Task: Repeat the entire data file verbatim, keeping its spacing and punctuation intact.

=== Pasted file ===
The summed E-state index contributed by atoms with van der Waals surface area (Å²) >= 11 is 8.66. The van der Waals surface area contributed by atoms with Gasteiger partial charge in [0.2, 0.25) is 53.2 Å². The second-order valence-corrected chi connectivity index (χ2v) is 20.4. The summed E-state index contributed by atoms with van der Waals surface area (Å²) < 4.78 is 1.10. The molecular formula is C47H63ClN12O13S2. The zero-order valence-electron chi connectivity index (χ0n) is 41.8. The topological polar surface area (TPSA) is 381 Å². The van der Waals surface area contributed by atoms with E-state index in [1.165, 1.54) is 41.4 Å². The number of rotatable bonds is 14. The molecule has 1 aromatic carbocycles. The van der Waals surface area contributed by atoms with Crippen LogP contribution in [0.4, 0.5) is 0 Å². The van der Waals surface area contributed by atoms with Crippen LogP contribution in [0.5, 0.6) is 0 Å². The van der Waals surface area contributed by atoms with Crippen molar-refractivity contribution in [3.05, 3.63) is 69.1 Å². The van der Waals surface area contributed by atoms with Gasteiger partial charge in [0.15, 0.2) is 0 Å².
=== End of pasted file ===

The summed E-state index contributed by atoms with van der Waals surface area (Å²) >= 11 is 8.66. The van der Waals surface area contributed by atoms with Gasteiger partial charge in [0.2, 0.25) is 53.2 Å². The second-order valence-corrected chi connectivity index (χ2v) is 20.4. The summed E-state index contributed by atoms with van der Waals surface area (Å²) < 4.78 is 1.10. The molecular formula is C47H63ClN12O13S2. The zero-order valence-electron chi connectivity index (χ0n) is 41.8. The topological polar surface area (TPSA) is 381 Å². The van der Waals surface area contributed by atoms with E-state index in [1.165, 1.54) is 41.4 Å². The number of rotatable bonds is 14. The molecule has 1 aromatic carbocycles. The van der Waals surface area contributed by atoms with Crippen LogP contribution in [0.4, 0.5) is 0 Å². The van der Waals surface area contributed by atoms with Crippen LogP contribution in [0.5, 0.6) is 0 Å². The van der Waals surface area contributed by atoms with Crippen molar-refractivity contribution in [3.05, 3.63) is 69.1 Å². The van der Waals surface area contributed by atoms with Gasteiger partial charge in [0.15, 0.2) is 0 Å².